By Candice Lopez / Staff Writer
“My name is Barry Allen, and I’m the fastest man alive.”
The CW is known for releasing programs that either become a fan favorite (Supernatural, The Vampire Diaries), or get cancelled (The Tomorrow People, The Carrie Diaries). Arrow, whose main character is the superhero Green Arrow, has joined the category of fan favorites, and now The CW is launching a spin-off featuring Flash.
Arrow fans met the young scientist turned superhero in Season two. But the pilot for The Flash serves as a nice way to introduce the character to new viewers and comic book fans alike. The episode begins with narration from Barry Allen telling the audience that he has been running his whole life. He includes the most pivotal moment in his life: witnessing his mother’s death and watching his father be found guilty of a murder he didn’t commit. This is what motivates Allen to work as a member of the Central City Police Department. While he was upset over the loss of his mother and the imprisonment of his father, Allen isn’t the kind of guy who is gonna let it bring him down. I’m looking at you, Bruce Wayne! Recalling this history allows viewers to understand why Allen was raised by Detective Jo West – his daughter, Iris, becomes Allen’s love interest. In the pilot, Barry calls Iris to tell her about the Particle Accelerator, and this is where the lab accident, in which Allen gets his powers, occurs.
As Allen begins to realize he has these newfound powers, he begins to test them out. The team at S.T.A.R Labs helps him figure out where his limits lie and how fast he can run, which becomes a hilarious but well executed scene. While Allen enjoys his new powers, he discovers that he was not the only one affected during the accident. The term given for those who may also have abilities are “Meta-Humans.” In a scene that may be confusing to new viewers, Allen calls Oliver Queen and tells him that he needs advice for dealing with his new powers; Queen appears in Central City as Green Arrow and says, “Take your own advice. Wear a mask.”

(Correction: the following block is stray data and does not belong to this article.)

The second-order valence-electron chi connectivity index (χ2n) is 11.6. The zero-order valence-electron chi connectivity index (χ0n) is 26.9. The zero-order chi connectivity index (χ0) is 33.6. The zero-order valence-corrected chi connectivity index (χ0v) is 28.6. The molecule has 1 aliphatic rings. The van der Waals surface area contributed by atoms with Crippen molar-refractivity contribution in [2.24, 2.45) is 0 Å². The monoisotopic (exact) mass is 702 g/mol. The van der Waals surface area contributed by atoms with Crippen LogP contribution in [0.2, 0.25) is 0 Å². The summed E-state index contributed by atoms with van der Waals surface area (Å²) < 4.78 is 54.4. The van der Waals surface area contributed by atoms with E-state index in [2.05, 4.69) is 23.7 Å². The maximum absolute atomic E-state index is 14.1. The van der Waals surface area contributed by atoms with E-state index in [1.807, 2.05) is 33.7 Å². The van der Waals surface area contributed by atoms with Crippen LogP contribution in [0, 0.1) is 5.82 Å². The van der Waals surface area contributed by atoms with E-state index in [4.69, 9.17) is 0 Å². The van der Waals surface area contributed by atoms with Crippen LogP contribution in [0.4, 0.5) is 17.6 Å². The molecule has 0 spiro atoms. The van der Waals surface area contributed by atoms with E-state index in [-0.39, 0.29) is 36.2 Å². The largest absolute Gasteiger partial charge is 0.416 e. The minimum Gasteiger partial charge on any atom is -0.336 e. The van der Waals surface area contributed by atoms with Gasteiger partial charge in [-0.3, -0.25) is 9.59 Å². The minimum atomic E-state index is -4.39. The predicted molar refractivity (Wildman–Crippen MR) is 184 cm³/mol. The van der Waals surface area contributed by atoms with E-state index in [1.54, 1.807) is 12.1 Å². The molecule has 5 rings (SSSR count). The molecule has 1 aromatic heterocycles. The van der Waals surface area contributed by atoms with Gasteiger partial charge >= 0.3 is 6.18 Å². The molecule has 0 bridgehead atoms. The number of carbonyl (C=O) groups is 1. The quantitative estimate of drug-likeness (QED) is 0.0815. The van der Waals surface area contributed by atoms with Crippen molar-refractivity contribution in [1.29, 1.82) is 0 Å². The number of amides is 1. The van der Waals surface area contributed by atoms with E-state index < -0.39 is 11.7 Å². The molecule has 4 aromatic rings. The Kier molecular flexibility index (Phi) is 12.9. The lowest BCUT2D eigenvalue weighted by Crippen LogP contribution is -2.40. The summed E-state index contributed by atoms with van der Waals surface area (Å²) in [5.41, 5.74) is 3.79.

When Allen puts on the superhero suit to fight the main villain of the episode, it seems rushed in terms of special effects. It provides the audience with some serious butt kicking, but I’m not going to say what happens because it would be a serious spoiler for those who have yet to see the pilot. In general, there is A LOT that happens within the span of forty-five minutes, but that is expected of a pilot whose goal is to introduce audiences to something new and give them a taste for what is to come.
When the promos for The Flash came out, I will admit that I wasn’t sure the show would be any good. But when the character of Barry Allen first appeared in Arrow, Grant Gustin’s portrayal suggested another hero could carry his own show. Gustin has this sense of charm, humor, and wit that he brings to the character that makes us love him from the minute we meet him.
When it came to the rest of the cast, I was surprised to see Danielle Panabaker (Caitlin Snow) since it has been awhile since she has done anything remotely popular. Then you have a new face in Candice Patton, who plays Iris West. The way Patton and Gustin portray Barry and Iris will bring a lot of joy to comic book fans who know about their relationship and cause new fans to want them to be together. Jesse L. Martin plays Detective Joe West, the father figure in Allen’s life. The man behind the S.T.A.R. Labs Particle Accelerator and who gives Allen his superhero suit is Dr. Harrison Wells, played by Tom Cavanagh. One of the greatest reveals was that the actor playing Allen’s father Harry – John Wesley Shipp – had played Barry Allen in the 90s TV series. That program was cancelled because of how expensive it was to film each episode. Shipp portraying Henry Allen is like a passing of the torch, which is just plain awesome.
Now, while there were many positive things about this show, there were some negative things. Clyde Mardon (Chad Rook) wasn’t quite what I imagined for the role, but this is the pilot; there is always room for improvement in future episodes. Some of the dialogue in the episode was a little cheesy but what superhero program or film doesn’t contain a little bit of cheese? And while some of the special effects that went into bringing Barry’s powers to life looked really fake during the promos, the pilot did improve the quality.
All that being said, I think comic book fans and new fans will tune in every week to watch the program. Is there a potential for it becoming a great show? Absolutely! Are we going to see more crossovers between Arrow and Flash? Maybe. There’s a rumor going around that there will be an episode where Flash fights Green Arrow. All in all, I was very impressed with the episode and can’t wait for what the rest of the series has to offer. If Arrow can get a fan following, then so can The Flash.